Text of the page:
Droplet microfluidics is widespread in many chemical and biological applications where each droplet can be considered as a single, independent reactor unaffected by the presence of channel walls. This compartmentalization is facilitated by the addition of surfactants to increase the emulsion stability. However, the presence of surfactants is expected to strongly affect the dynamics and shape of flowing droplets. We report a systematic experimental study of the curvature of the front and the rear menisci of confined droplets flowing in a circular channel, with and without surfactants. In detail, the role played by surfactants on the droplet shape is investigated by dispersing them either in the droplet or in the continuous phases. The curvatures are evaluated by varying droplet speed, interfacial tension, and surfactant concentration. The curvature of the droplet front is found to scale with the capillary number (Ca) regardless of the presence or absence of surfactants. Differently, the curvature of the rear meniscus strongly depends on the surfactant concentration and whether surfactants are dispersed in the droplet or continuous phases. The surfactant accumulation at concentrations higher than the critical micelle concentration leads to an unexpected increase in the curvature in the former case and to droplet breakup in the latter.

The role of surfactants on the shape of confined droplets moving in circular microchannel

D. Ferraro;P. Sartori;A. Zaltron;M. Pierno;G. Mistura
2021

Abstract

Droplet microfluidics is widespread in many chemical and biological applications where each droplet can be considered as a single, independent reactor unaffected by the presence of channel walls. This compartmentalization is facilitated by the addition of surfactants to increase the emulsion stability. However, the presence of surfactants is expected to strongly affect the dynamics and shape of flowing droplets. We report a systematic experimental study of the curvature of the front and the rear menisci of confined droplets flowing in a circular channel, with and without surfactants. In detail, the role played by surfactants on the droplet shape is investigated by dispersing them either in the droplet or in the continuous phases. The curvatures are evaluated by varying droplet speed, interfacial tension, and surfactant concentration. The curvature of the droplet front is found to scale with the capillary number (Ca) regardless of the presence or absence of surfactants. Differently, the curvature of the rear meniscus strongly depends on the surfactant concentration and whether surfactants are dispersed in the droplet or continuous phases. The surfactant accumulation at concentrations higher than the critical micelle concentration leads to an unexpected increase in the curvature in the former case and to droplet breakup in the latter.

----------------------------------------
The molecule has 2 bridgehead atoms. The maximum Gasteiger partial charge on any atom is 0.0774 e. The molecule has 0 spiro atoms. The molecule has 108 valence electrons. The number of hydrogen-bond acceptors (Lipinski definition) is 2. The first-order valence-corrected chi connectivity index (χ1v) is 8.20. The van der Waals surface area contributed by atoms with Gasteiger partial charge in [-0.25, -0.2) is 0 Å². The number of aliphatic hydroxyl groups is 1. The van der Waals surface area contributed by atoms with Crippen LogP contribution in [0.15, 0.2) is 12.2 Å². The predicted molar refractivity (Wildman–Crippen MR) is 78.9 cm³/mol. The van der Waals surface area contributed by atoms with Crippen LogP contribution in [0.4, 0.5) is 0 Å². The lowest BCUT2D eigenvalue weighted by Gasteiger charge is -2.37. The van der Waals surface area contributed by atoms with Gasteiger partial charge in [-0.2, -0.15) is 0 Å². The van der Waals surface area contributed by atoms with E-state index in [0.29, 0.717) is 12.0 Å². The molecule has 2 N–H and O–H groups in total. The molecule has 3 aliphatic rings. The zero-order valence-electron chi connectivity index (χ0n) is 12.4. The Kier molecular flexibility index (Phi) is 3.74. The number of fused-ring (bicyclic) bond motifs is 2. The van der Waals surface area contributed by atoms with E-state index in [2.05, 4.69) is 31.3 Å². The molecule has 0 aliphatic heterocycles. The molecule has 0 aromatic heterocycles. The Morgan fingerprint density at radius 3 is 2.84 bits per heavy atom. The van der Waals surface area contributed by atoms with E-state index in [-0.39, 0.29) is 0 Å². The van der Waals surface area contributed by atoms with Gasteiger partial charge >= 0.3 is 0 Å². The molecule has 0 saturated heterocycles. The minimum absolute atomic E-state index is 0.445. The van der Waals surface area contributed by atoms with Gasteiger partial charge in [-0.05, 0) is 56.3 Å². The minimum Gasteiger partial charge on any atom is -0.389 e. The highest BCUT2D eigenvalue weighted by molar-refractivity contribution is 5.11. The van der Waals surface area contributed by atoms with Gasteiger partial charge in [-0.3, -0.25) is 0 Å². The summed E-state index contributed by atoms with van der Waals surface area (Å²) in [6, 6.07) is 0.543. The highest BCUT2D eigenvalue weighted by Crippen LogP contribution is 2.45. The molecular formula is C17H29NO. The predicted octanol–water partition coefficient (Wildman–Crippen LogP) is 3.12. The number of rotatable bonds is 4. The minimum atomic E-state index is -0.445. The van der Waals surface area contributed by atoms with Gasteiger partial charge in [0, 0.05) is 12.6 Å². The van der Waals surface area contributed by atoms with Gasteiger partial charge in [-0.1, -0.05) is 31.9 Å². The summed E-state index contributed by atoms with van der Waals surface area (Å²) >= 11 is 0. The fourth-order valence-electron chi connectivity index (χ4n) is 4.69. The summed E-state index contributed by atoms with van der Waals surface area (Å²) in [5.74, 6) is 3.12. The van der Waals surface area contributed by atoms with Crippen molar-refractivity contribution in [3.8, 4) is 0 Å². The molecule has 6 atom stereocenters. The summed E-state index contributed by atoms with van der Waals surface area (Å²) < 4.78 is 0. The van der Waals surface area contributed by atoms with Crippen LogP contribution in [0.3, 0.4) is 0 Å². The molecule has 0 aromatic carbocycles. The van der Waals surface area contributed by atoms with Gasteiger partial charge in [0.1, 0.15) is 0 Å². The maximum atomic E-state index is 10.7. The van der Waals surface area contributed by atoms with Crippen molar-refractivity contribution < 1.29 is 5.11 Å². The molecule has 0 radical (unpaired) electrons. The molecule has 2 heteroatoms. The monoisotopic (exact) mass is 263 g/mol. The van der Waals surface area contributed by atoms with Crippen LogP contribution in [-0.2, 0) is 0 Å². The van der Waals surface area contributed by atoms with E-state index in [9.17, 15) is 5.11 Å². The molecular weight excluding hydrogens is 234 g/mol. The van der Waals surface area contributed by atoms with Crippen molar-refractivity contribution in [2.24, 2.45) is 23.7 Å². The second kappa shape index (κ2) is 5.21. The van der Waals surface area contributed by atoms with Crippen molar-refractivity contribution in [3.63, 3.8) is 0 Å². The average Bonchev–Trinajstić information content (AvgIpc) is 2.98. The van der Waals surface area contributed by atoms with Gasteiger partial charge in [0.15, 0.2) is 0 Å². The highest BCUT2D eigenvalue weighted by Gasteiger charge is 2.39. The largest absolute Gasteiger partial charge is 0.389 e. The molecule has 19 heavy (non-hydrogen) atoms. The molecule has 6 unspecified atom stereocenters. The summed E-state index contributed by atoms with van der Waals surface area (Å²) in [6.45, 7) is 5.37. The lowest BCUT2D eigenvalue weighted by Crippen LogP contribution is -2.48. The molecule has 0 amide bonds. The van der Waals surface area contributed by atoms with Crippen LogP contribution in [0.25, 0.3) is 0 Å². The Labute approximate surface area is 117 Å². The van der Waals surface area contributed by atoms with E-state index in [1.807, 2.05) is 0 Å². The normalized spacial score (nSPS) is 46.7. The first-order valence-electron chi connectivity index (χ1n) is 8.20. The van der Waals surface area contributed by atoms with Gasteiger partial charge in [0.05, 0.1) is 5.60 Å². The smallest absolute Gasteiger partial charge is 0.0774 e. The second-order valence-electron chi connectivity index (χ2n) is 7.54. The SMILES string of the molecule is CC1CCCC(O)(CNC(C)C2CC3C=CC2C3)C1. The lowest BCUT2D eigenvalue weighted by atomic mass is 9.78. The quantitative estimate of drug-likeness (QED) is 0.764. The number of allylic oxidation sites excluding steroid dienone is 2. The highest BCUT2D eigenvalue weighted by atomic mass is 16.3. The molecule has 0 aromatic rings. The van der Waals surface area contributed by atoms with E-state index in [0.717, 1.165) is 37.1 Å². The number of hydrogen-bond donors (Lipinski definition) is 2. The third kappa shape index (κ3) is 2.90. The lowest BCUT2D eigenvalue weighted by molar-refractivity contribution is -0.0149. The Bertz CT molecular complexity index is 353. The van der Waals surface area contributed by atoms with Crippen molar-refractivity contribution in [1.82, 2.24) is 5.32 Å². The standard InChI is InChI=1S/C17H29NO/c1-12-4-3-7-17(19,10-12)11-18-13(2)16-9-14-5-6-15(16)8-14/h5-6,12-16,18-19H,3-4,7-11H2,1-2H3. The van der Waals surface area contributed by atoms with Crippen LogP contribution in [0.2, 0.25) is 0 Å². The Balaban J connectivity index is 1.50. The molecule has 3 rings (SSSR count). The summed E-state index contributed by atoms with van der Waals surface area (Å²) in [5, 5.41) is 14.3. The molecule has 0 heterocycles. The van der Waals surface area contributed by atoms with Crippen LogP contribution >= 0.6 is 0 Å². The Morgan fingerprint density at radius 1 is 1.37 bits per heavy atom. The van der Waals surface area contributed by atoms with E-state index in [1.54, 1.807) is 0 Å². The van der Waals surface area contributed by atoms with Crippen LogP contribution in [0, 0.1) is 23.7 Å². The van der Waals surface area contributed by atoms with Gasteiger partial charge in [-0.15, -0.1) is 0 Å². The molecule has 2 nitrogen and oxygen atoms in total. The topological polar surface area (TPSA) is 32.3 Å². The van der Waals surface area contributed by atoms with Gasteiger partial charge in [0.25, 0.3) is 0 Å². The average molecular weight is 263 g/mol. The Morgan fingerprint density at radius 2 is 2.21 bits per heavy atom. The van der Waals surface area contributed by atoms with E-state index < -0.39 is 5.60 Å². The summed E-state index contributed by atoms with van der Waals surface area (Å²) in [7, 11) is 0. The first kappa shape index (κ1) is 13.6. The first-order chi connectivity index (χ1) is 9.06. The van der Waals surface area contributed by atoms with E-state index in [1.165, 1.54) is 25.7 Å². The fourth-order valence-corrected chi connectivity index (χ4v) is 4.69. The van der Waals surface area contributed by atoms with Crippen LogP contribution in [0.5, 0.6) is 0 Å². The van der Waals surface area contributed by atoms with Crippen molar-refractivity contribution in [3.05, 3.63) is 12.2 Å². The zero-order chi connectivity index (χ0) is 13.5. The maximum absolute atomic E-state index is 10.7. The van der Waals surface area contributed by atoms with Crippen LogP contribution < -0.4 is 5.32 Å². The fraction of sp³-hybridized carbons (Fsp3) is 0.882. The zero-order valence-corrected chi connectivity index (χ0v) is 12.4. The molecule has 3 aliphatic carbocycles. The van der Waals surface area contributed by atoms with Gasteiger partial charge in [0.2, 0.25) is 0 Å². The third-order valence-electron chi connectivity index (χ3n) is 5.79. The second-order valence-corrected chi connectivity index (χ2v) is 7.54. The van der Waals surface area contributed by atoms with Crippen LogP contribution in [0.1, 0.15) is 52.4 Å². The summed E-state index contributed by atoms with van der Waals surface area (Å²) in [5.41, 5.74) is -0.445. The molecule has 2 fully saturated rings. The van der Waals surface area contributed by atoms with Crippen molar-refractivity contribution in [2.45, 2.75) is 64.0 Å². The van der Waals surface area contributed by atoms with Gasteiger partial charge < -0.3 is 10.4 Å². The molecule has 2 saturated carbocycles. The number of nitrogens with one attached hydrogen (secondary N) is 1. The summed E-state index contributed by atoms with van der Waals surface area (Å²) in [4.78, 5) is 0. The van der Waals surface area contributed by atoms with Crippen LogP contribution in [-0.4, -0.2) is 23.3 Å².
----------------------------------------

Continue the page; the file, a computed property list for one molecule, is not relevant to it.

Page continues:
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Utilizza questo identificativo per citare o creare un link a questo documento: http://hdl.handle.net/11577/3390965
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